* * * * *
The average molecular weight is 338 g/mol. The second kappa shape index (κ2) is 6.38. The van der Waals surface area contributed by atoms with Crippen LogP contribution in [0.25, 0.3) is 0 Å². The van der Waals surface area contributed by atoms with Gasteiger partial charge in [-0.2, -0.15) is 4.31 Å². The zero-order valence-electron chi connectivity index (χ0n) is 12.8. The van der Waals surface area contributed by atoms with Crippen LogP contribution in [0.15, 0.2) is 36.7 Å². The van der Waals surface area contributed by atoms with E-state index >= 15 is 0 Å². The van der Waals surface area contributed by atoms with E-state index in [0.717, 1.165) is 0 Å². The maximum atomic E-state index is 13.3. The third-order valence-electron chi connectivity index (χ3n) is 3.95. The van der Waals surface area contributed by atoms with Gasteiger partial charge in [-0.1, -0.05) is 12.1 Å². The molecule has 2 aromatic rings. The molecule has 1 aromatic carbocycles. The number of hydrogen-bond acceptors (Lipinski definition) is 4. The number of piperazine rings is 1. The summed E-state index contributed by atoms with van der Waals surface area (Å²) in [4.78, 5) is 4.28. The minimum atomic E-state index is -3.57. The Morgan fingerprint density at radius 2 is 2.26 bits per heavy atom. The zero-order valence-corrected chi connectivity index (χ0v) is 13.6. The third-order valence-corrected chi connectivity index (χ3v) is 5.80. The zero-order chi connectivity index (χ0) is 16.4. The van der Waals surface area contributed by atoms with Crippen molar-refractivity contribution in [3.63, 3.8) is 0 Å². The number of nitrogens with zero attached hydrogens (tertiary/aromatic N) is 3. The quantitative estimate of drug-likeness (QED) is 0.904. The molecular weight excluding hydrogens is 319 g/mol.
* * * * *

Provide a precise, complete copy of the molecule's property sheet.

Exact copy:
The average molecular weight is 338 g/mol. The second kappa shape index (κ2) is 6.38. The van der Waals surface area contributed by atoms with Crippen LogP contribution in [0.25, 0.3) is 0 Å². The van der Waals surface area contributed by atoms with Gasteiger partial charge in [-0.2, -0.15) is 4.31 Å². The zero-order valence-electron chi connectivity index (χ0n) is 12.8. The van der Waals surface area contributed by atoms with Crippen LogP contribution in [0.15, 0.2) is 36.7 Å². The van der Waals surface area contributed by atoms with E-state index >= 15 is 0 Å². The van der Waals surface area contributed by atoms with E-state index in [0.717, 1.165) is 0 Å². The maximum atomic E-state index is 13.3. The third-order valence-electron chi connectivity index (χ3n) is 3.95. The van der Waals surface area contributed by atoms with Gasteiger partial charge in [-0.1, -0.05) is 12.1 Å². The molecule has 2 aromatic rings. The molecule has 1 aromatic carbocycles. The number of hydrogen-bond acceptors (Lipinski definition) is 4. The number of piperazine rings is 1. The summed E-state index contributed by atoms with van der Waals surface area (Å²) in [4.78, 5) is 4.28. The minimum atomic E-state index is -3.57. The Morgan fingerprint density at radius 2 is 2.26 bits per heavy atom. The zero-order valence-corrected chi connectivity index (χ0v) is 13.6. The third-order valence-corrected chi connectivity index (χ3v) is 5.80. The zero-order chi connectivity index (χ0) is 16.4. The van der Waals surface area contributed by atoms with Crippen molar-refractivity contribution in [3.63, 3.8) is 0 Å². The number of nitrogens with zero attached hydrogens (tertiary/aromatic N) is 3. The quantitative estimate of drug-likeness (QED) is 0.904. The molecular weight excluding hydrogens is 319 g/mol.